Yelp is Frustrating
Yelp, the well-known review site, is the subject of complaints from all sides.
Web visitors wonder whether the reviews are genuine–have positive reviews been written or influenced by the business? Or have negative reviews been placed there by the competition? Can the reviews be trusted?
Similarly, businesses can be frustrated by critical reviews on Yelp. Are they genuine, or are they from competitors or just mischief-makers? And when Yelp chooses not to “recommend” positive reviews of a business, it can be very frustrating. The reviews sit below the “recommended” reviews, requiring an extra click to see, with the number of stars grayed out.
Then we hear stories of Yelp advertising salespeople who offer to “fix” negative reviews if the business will buy advertising…or to accentuate negative reviews if they don’t.
This is an issue that I’ve followed closely, and here I’ll give you my considered view of Yelp and this whole issue.
Yelp has been accused of extortion several times. Many Yelp customers have reported that a salesman offered to help remove negative reviews if they purchased advertising, or offered to make negative reviews go away. These reports are so numerous and so dispersed geographically that this does appear to be happening.
There have been several lawsuits over this issue, and last November a Federal Court of Appeals ruled that plaintiffs had not shown evidence that Yelp had changed ratings because of advertising payments. This follows a pattern, where Yelp so far was won every such suit that has been filed.
It would not be sensible for Yelp to extort advertising customers. Yelp’s product is reviews–they have nothing else to sell. So if their reviews are dependable and of high quality, Yelp can succeed. However, if their reviews are being manipulated and Web users learn of it, usage of Yelp won’t grow nearly as fast as it would with dependable reviews. Because Yelp is a large organization, changing reviews for advertisers can’t stay secret very long. We could expect to see a disgruntled employee on television, telling all about this practice, thereby becoming part of many lawsuits brought by customers.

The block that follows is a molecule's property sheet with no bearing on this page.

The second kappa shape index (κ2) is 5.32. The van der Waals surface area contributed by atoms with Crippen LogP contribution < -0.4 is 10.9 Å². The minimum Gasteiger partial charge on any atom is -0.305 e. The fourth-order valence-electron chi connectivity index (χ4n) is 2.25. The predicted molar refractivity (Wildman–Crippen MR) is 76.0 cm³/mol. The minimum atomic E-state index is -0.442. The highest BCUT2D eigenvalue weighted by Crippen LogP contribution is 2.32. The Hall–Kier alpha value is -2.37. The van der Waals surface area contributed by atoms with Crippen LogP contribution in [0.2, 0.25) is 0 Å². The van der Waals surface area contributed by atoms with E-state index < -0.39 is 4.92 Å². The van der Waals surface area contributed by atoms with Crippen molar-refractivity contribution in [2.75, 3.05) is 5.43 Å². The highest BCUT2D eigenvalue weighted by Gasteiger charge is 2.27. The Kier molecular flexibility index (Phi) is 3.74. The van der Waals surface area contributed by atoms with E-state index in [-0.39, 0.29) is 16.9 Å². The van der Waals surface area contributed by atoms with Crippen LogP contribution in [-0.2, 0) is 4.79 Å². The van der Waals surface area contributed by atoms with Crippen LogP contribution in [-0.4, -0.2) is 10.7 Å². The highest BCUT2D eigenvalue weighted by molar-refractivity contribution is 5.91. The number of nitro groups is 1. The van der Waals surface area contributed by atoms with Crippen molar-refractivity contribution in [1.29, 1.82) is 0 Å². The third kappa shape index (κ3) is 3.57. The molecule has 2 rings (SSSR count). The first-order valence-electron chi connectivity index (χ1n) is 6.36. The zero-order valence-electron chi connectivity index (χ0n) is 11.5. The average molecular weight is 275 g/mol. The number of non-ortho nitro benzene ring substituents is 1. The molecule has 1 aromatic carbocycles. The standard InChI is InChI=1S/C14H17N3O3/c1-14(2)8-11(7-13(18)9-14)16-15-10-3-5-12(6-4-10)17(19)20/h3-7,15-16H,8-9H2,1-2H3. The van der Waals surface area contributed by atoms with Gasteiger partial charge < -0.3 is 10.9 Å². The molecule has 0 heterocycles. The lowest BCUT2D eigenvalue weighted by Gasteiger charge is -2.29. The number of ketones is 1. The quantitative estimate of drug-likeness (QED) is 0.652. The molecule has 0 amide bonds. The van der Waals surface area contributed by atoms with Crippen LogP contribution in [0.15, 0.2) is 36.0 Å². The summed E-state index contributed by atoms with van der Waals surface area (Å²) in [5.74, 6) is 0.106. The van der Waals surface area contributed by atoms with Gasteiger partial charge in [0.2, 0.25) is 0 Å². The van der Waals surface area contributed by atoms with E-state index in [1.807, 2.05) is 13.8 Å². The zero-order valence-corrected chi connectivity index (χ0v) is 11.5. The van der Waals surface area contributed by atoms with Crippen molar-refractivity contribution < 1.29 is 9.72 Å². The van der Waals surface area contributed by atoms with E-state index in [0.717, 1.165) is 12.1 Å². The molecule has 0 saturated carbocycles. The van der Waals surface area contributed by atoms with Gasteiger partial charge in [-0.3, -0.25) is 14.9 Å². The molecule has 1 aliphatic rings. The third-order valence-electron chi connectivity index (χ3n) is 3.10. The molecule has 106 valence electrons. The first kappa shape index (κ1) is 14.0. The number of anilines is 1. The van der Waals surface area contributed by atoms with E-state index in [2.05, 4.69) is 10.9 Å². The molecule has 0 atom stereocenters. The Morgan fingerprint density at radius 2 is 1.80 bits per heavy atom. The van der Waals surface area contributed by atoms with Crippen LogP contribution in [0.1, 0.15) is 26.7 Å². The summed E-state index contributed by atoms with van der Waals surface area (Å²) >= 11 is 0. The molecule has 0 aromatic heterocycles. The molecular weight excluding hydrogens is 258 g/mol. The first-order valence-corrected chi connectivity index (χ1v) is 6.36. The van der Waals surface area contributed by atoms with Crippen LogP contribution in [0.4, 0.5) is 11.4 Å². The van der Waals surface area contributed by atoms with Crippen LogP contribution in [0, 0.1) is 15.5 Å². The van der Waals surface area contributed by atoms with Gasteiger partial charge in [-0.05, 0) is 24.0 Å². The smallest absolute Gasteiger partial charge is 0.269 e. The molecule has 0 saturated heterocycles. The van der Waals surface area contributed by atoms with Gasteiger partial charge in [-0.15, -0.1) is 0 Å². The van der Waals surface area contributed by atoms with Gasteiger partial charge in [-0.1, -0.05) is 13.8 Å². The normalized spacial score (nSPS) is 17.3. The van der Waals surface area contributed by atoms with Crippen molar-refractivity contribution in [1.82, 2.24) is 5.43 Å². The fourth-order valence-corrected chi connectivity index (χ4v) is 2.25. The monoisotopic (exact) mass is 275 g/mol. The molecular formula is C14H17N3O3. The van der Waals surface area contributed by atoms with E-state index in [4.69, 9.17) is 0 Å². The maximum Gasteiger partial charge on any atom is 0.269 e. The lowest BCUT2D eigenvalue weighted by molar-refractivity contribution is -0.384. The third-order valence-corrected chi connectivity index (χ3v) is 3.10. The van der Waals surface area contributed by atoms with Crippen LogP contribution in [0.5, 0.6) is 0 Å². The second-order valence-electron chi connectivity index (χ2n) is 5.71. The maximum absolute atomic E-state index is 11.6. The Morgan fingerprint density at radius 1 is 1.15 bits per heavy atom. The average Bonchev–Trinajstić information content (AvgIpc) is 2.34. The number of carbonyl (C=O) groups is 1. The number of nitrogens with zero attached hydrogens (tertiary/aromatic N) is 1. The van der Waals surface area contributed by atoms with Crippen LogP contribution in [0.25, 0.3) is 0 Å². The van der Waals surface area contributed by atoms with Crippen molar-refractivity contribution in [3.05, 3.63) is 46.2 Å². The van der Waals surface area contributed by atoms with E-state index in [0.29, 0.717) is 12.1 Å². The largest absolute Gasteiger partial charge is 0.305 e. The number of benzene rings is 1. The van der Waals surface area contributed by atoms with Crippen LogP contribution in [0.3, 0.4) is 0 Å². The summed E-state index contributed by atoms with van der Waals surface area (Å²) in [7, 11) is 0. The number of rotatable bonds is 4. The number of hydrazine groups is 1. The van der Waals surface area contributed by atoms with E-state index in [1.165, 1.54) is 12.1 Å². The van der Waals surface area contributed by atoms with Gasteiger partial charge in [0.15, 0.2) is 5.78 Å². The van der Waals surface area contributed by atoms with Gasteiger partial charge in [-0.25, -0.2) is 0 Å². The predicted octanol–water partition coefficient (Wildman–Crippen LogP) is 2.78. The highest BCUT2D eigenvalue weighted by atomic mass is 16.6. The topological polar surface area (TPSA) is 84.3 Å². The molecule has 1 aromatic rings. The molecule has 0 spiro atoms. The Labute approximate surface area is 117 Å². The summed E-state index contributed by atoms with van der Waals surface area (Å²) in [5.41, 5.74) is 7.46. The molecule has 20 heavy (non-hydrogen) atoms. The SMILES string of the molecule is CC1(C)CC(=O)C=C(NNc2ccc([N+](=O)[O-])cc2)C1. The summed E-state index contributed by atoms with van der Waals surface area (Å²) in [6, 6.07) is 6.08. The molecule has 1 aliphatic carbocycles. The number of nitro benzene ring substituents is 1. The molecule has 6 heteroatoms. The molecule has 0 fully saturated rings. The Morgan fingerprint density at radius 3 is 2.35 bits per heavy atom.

Which is not to say that Yelp salespeople don’t offer to manipulate reviews in order to sell advertising. It’s easy to see how a salesperson could see this method as the path to a quick sale. And well it might be! But an unethical salesperson–even man of them–don’t mean that the company is systematically doing what he is offering.
Given that lawsuits have never shown the company to be manipulating reviews, and given that it would be a startlingly unwise business practice, I doubt that the company manipulates results in response to advertising revenues.
“Not Recommended” Reviews
Some reviews are shown as “not recommended”, which means that an extra click is needed to see them, that their star ratings are grayed out, and their scores and not used in computing the business’s overall rating.